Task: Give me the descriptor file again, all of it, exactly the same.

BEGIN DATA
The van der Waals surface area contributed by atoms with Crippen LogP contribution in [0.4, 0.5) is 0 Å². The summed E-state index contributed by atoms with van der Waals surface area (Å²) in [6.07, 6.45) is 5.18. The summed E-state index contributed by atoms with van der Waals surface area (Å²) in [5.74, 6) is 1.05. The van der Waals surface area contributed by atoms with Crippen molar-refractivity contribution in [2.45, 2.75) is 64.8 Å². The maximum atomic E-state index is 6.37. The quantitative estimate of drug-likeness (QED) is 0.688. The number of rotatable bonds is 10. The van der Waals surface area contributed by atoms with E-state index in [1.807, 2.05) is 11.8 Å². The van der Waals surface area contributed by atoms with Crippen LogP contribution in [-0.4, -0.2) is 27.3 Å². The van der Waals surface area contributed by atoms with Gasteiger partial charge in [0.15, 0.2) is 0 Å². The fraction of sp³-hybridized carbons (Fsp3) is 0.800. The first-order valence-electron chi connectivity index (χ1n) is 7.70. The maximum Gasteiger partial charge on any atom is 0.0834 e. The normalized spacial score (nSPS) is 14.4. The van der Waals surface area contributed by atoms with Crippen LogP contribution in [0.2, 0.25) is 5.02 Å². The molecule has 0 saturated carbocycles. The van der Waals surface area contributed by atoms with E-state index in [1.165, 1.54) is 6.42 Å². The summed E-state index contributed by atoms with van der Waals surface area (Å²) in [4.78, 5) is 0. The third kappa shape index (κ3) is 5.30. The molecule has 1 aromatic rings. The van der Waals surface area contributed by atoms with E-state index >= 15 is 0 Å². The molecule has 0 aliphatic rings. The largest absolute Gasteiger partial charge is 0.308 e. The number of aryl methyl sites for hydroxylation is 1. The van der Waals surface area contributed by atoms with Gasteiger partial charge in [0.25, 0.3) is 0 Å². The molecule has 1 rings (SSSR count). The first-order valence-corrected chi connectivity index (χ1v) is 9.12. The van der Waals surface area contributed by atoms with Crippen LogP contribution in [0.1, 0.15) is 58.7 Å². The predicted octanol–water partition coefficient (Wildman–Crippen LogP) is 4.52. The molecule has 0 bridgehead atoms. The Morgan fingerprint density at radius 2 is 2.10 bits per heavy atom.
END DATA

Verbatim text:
The van der Waals surface area contributed by atoms with Crippen LogP contribution in [0.4, 0.5) is 0 Å². The summed E-state index contributed by atoms with van der Waals surface area (Å²) in [6.07, 6.45) is 5.18. The summed E-state index contributed by atoms with van der Waals surface area (Å²) in [5.74, 6) is 1.05. The van der Waals surface area contributed by atoms with Crippen molar-refractivity contribution in [2.45, 2.75) is 64.8 Å². The maximum atomic E-state index is 6.37. The quantitative estimate of drug-likeness (QED) is 0.688. The number of rotatable bonds is 10. The van der Waals surface area contributed by atoms with E-state index in [1.807, 2.05) is 11.8 Å². The van der Waals surface area contributed by atoms with Crippen LogP contribution in [-0.4, -0.2) is 27.3 Å². The van der Waals surface area contributed by atoms with Gasteiger partial charge in [0.15, 0.2) is 0 Å². The fraction of sp³-hybridized carbons (Fsp3) is 0.800. The first-order valence-electron chi connectivity index (χ1n) is 7.70. The maximum Gasteiger partial charge on any atom is 0.0834 e. The normalized spacial score (nSPS) is 14.4. The van der Waals surface area contributed by atoms with Crippen LogP contribution in [0.2, 0.25) is 5.02 Å². The molecule has 0 saturated carbocycles. The van der Waals surface area contributed by atoms with E-state index in [1.165, 1.54) is 6.42 Å². The summed E-state index contributed by atoms with van der Waals surface area (Å²) in [4.78, 5) is 0. The third kappa shape index (κ3) is 5.30. The molecule has 1 aromatic rings. The van der Waals surface area contributed by atoms with E-state index >= 15 is 0 Å². The molecule has 0 aliphatic rings. The largest absolute Gasteiger partial charge is 0.308 e. The number of aryl methyl sites for hydroxylation is 1. The van der Waals surface area contributed by atoms with Gasteiger partial charge in [0.25, 0.3) is 0 Å². The molecule has 1 rings (SSSR count). The first-order valence-corrected chi connectivity index (χ1v) is 9.12. The van der Waals surface area contributed by atoms with Crippen LogP contribution in [0.1, 0.15) is 58.7 Å². The predicted octanol–water partition coefficient (Wildman–Crippen LogP) is 4.52. The molecule has 0 bridgehead atoms. The Morgan fingerprint density at radius 2 is 2.10 bits per heavy atom.